In 2015, why do we still have passports?
It is easily lost, stolen or damaged, and not needing one would make travel so much easier.
They are bulky and old-fashioned but do not fear because the days of unflattering passport photos are numbered.
The out-dated passport could one day be replaced and experts say we have already started transitioning to the ‘cloud passport’ of the future.
While the little book is our access key to foreign lands, it is easily lost, stolen and presents some security issues.
To replace a lost or stolen passport, the traveller must fill in a form, attend an interview and pay the application fee of $250 on top of the replacement fee of $111.
Add this expense to the experience of being trapped in another country and you’ll see passports are inconvenient to say the least.
In 2005, Australia introduced the ePassport, which included a chip that stored personal information and a digitised photograph.
This photograph stored on the computer chip and in the passports database, allowed passengers to be identified by a biometric system. In this instance, it was facial recognition technology.
Tech futurist Morris Miselowski said this was just one step closer to the invisible biometric passport of the future.
“I think we will move to the point in the next couple of decades… where we won’t have any passport at all,” he said.
“Where our origin, country of residence, birth will be known to people and we’ll be able to move through borders far easier and far quicker.”
The future for passports
In October this year, Foreign Minister Julie Bishop said a passport-free future was on the cards.
The idea for ‘cloud passports’ was suggested at a Department of Foreign Affairs staff competition.
“Australia prides itself on having one of the most secure passports in the world but by embracing and harnessing new technologies we might be able to do better,” Ms Bishop told News Corp.
Mr Miselowski said he envisaged a future with no physical passports and immigration.
Instead passengers would walk through a series of spaces that identified the traveller via biometrics, and then were allowed or denied access to the next stage.
Lesley Foo, 19, from Singapore, travels overseas up to eight times a year and is well acquainted with the passport.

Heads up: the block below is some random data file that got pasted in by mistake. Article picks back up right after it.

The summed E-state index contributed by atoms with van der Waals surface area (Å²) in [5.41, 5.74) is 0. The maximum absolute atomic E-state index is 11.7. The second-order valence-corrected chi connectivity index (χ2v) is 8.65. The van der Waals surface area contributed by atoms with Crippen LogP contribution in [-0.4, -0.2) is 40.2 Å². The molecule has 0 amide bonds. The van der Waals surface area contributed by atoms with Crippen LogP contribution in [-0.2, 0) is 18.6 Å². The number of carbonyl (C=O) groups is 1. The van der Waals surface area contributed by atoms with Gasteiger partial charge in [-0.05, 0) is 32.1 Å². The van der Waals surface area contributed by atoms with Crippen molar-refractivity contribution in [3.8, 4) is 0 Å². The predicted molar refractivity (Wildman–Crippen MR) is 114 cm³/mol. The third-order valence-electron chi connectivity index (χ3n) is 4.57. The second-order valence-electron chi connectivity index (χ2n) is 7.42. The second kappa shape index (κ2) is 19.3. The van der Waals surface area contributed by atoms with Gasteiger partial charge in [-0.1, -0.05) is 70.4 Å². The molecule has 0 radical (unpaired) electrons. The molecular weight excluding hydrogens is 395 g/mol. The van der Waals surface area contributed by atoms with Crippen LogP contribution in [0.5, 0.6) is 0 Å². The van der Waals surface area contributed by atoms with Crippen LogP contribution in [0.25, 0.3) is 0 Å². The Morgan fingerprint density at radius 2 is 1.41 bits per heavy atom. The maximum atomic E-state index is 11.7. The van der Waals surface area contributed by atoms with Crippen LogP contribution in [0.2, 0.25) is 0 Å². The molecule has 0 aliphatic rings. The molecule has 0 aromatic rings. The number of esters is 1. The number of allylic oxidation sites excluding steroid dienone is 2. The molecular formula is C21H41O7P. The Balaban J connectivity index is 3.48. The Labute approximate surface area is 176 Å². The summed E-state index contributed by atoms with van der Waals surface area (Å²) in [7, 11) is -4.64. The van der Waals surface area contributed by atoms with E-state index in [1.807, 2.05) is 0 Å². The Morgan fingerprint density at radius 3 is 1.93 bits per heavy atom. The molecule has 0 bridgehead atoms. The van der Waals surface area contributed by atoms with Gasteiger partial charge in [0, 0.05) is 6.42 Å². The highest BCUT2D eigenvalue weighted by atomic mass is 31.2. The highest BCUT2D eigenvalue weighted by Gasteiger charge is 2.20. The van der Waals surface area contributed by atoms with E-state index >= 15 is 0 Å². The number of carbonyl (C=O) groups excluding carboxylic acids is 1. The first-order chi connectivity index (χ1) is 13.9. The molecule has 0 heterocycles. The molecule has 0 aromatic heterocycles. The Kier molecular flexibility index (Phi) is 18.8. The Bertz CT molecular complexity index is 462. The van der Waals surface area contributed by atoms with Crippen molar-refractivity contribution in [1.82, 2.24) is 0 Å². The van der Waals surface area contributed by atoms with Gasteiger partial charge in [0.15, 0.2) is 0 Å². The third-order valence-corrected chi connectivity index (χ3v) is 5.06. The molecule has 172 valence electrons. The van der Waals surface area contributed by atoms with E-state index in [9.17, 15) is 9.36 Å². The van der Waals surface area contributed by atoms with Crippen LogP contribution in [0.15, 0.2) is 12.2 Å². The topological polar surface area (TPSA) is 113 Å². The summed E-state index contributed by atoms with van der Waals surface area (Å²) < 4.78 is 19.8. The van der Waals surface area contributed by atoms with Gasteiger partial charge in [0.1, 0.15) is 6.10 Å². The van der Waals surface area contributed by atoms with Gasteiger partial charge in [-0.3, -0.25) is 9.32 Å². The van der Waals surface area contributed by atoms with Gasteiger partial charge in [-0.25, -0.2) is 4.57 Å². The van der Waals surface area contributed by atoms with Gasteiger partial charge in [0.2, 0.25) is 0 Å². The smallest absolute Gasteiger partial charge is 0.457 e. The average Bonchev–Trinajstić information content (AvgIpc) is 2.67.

She said a completely digital passport would make her travelling experience a lot easier.
“I think it would be [beneficial], solely because a passport would be needed very often and having the ability to not care about a physical passport would be useful,” she said.
“It would make it a lot faster, when going through immigration. There’s no need to wait in lines.”
Why do we still need to carry them?
We already have a lot of the technology needed to make this digital passport a reality, so why are we forced to carry the old-fashioned passport around?
Unfortunately, it is not that simple.
Mr Miselowski said there were many other factors to consider when implementing a change that would ultimately impact the entire world.
“Not only is it technological, it’s cultural, it’s political, it’s economical, it’s legal, there are all sorts of things we will have to overcome. To me the technology side is actually the easiest of all,” he said.
Easier? Or a recipe for disaster!
Biometric ‘cloud passports’ would revolutionise travel. Mr Miselowski said they had potential to eliminate human bias, improve security and would make the travelling experience quicker.
Despite this, the idea of ‘cloud passports’ has been met with apprehension.
Frequent international traveller Matilda Chappel,19, said she was happy with the traditional passport system and did not see the need for a completely biometric method.
“I would rather have a hard copy of a passport as you know it is there with you,” Ms Chappel, from England, said.
“Sometimes computer systems crash and this could lead to mass delays which would then lead to problems with connecting flights.”